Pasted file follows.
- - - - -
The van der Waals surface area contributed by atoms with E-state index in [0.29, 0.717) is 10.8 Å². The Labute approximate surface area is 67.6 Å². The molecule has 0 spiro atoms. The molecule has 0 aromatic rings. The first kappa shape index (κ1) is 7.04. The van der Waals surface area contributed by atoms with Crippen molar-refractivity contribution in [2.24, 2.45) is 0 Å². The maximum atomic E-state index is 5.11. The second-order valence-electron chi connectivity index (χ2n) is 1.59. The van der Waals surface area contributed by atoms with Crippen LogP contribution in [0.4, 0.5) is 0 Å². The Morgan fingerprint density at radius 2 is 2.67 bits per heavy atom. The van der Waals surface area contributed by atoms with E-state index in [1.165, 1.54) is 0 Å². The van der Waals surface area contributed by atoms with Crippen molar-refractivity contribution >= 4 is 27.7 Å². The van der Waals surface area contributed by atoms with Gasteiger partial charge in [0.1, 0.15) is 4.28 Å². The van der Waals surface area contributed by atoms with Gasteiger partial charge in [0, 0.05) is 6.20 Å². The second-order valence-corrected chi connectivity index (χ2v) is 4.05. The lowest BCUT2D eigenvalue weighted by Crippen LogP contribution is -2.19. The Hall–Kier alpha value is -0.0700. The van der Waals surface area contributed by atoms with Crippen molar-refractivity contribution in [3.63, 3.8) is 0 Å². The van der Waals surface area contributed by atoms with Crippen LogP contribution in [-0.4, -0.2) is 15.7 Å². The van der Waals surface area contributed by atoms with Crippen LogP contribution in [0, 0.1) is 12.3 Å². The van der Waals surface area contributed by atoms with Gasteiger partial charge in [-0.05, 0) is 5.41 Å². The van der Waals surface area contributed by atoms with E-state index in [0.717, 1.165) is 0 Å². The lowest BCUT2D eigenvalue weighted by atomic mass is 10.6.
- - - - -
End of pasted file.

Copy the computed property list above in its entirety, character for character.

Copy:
The van der Waals surface area contributed by atoms with E-state index in [0.29, 0.717) is 10.8 Å². The Labute approximate surface area is 67.6 Å². The molecule has 0 spiro atoms. The molecule has 0 aromatic rings. The first kappa shape index (κ1) is 7.04. The van der Waals surface area contributed by atoms with Crippen molar-refractivity contribution in [2.24, 2.45) is 0 Å². The maximum atomic E-state index is 5.11. The second-order valence-electron chi connectivity index (χ2n) is 1.59. The van der Waals surface area contributed by atoms with Crippen LogP contribution in [0.4, 0.5) is 0 Å². The Morgan fingerprint density at radius 2 is 2.67 bits per heavy atom. The van der Waals surface area contributed by atoms with E-state index in [1.165, 1.54) is 0 Å². The van der Waals surface area contributed by atoms with Crippen molar-refractivity contribution >= 4 is 27.7 Å². The van der Waals surface area contributed by atoms with Gasteiger partial charge in [0.1, 0.15) is 4.28 Å². The van der Waals surface area contributed by atoms with Gasteiger partial charge in [0, 0.05) is 6.20 Å². The second-order valence-corrected chi connectivity index (χ2v) is 4.05. The lowest BCUT2D eigenvalue weighted by Crippen LogP contribution is -2.19. The Hall–Kier alpha value is -0.0700. The van der Waals surface area contributed by atoms with Crippen molar-refractivity contribution in [3.63, 3.8) is 0 Å². The van der Waals surface area contributed by atoms with Crippen LogP contribution in [-0.4, -0.2) is 15.7 Å². The van der Waals surface area contributed by atoms with Crippen LogP contribution in [0, 0.1) is 12.3 Å². The van der Waals surface area contributed by atoms with Gasteiger partial charge in [-0.05, 0) is 5.41 Å². The van der Waals surface area contributed by atoms with E-state index in [0.717, 1.165) is 0 Å². The lowest BCUT2D eigenvalue weighted by atomic mass is 10.6.